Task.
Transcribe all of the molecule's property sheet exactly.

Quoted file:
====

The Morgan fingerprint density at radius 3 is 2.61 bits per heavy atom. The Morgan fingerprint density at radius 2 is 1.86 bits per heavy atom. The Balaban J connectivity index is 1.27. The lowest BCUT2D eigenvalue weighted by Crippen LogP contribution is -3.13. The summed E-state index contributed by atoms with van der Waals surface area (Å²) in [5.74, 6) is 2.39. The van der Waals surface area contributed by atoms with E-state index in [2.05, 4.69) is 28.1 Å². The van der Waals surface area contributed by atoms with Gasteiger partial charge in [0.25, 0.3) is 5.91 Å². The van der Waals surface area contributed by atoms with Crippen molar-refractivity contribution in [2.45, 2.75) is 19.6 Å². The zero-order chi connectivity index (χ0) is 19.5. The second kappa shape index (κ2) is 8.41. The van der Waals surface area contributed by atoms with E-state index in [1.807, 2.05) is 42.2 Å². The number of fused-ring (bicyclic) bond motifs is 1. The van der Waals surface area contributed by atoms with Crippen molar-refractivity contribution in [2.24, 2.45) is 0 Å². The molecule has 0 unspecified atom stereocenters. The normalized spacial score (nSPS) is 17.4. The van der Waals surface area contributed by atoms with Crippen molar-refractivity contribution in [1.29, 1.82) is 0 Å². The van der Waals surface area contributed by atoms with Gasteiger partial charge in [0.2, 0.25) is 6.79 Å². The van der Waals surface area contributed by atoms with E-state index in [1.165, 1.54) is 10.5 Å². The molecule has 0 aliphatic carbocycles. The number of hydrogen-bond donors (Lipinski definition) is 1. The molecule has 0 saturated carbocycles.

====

The Morgan fingerprint density at radius 3 is 2.61 bits per heavy atom. The Morgan fingerprint density at radius 2 is 1.86 bits per heavy atom. The Balaban J connectivity index is 1.27. The lowest BCUT2D eigenvalue weighted by Crippen LogP contribution is -3.13. The summed E-state index contributed by atoms with van der Waals surface area (Å²) in [5.74, 6) is 2.39. The van der Waals surface area contributed by atoms with E-state index in [2.05, 4.69) is 28.1 Å². The van der Waals surface area contributed by atoms with Gasteiger partial charge in [0.25, 0.3) is 5.91 Å². The van der Waals surface area contributed by atoms with Crippen molar-refractivity contribution in [2.45, 2.75) is 19.6 Å². The zero-order chi connectivity index (χ0) is 19.5. The second kappa shape index (κ2) is 8.41. The van der Waals surface area contributed by atoms with E-state index in [1.807, 2.05) is 42.2 Å². The number of fused-ring (bicyclic) bond motifs is 1. The van der Waals surface area contributed by atoms with Crippen molar-refractivity contribution in [2.24, 2.45) is 0 Å². The molecule has 0 unspecified atom stereocenters. The normalized spacial score (nSPS) is 17.4. The van der Waals surface area contributed by atoms with Crippen molar-refractivity contribution in [1.29, 1.82) is 0 Å². The van der Waals surface area contributed by atoms with Gasteiger partial charge in [0.2, 0.25) is 6.79 Å². The van der Waals surface area contributed by atoms with E-state index in [1.165, 1.54) is 10.5 Å². The molecule has 0 aliphatic carbocycles. The number of hydrogen-bond donors (Lipinski definition) is 1. The molecule has 0 saturated carbocycles.